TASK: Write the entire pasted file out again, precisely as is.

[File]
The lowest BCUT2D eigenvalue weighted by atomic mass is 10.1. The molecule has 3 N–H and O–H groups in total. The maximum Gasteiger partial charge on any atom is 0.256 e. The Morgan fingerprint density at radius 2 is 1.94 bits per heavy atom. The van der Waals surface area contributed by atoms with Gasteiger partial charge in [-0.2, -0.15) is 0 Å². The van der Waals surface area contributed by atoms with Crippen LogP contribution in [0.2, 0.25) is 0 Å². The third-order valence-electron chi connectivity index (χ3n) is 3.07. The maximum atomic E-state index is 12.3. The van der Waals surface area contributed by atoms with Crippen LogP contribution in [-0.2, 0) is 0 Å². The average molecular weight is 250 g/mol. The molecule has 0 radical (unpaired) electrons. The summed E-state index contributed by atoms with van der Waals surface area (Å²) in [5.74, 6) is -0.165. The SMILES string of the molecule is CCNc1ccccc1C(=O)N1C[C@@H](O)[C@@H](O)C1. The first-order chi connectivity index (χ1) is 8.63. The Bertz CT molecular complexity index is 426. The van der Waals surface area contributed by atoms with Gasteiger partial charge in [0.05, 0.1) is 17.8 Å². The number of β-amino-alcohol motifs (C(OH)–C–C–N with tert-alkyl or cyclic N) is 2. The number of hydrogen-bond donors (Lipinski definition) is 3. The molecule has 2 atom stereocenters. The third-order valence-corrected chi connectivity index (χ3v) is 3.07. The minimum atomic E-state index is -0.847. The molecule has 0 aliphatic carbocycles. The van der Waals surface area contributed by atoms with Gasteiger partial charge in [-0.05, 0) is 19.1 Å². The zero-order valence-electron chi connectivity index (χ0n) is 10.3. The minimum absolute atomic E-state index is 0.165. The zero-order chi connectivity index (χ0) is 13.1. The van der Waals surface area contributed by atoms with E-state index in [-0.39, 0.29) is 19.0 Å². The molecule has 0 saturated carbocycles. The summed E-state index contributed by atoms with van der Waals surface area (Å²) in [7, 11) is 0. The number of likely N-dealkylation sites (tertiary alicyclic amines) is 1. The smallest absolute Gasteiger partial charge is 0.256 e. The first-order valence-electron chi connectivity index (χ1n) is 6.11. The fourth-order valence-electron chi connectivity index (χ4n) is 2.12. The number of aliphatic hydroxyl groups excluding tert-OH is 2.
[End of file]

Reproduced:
The lowest BCUT2D eigenvalue weighted by atomic mass is 10.1. The molecule has 3 N–H and O–H groups in total. The maximum Gasteiger partial charge on any atom is 0.256 e. The Morgan fingerprint density at radius 2 is 1.94 bits per heavy atom. The van der Waals surface area contributed by atoms with Gasteiger partial charge in [-0.2, -0.15) is 0 Å². The van der Waals surface area contributed by atoms with Crippen LogP contribution in [0.2, 0.25) is 0 Å². The third-order valence-electron chi connectivity index (χ3n) is 3.07. The maximum atomic E-state index is 12.3. The van der Waals surface area contributed by atoms with Crippen LogP contribution in [-0.2, 0) is 0 Å². The average molecular weight is 250 g/mol. The molecule has 0 radical (unpaired) electrons. The summed E-state index contributed by atoms with van der Waals surface area (Å²) in [5.74, 6) is -0.165. The SMILES string of the molecule is CCNc1ccccc1C(=O)N1C[C@@H](O)[C@@H](O)C1. The first-order chi connectivity index (χ1) is 8.63. The Bertz CT molecular complexity index is 426. The van der Waals surface area contributed by atoms with Gasteiger partial charge in [0.05, 0.1) is 17.8 Å². The number of β-amino-alcohol motifs (C(OH)–C–C–N with tert-alkyl or cyclic N) is 2. The number of hydrogen-bond donors (Lipinski definition) is 3. The molecule has 2 atom stereocenters. The third-order valence-corrected chi connectivity index (χ3v) is 3.07. The minimum atomic E-state index is -0.847. The molecule has 0 aliphatic carbocycles. The van der Waals surface area contributed by atoms with Gasteiger partial charge in [-0.05, 0) is 19.1 Å². The zero-order valence-electron chi connectivity index (χ0n) is 10.3. The minimum absolute atomic E-state index is 0.165. The zero-order chi connectivity index (χ0) is 13.1. The van der Waals surface area contributed by atoms with E-state index in [-0.39, 0.29) is 19.0 Å². The molecule has 0 saturated carbocycles. The summed E-state index contributed by atoms with van der Waals surface area (Å²) in [7, 11) is 0. The number of likely N-dealkylation sites (tertiary alicyclic amines) is 1. The smallest absolute Gasteiger partial charge is 0.256 e. The first-order valence-electron chi connectivity index (χ1n) is 6.11. The fourth-order valence-electron chi connectivity index (χ4n) is 2.12. The number of aliphatic hydroxyl groups excluding tert-OH is 2.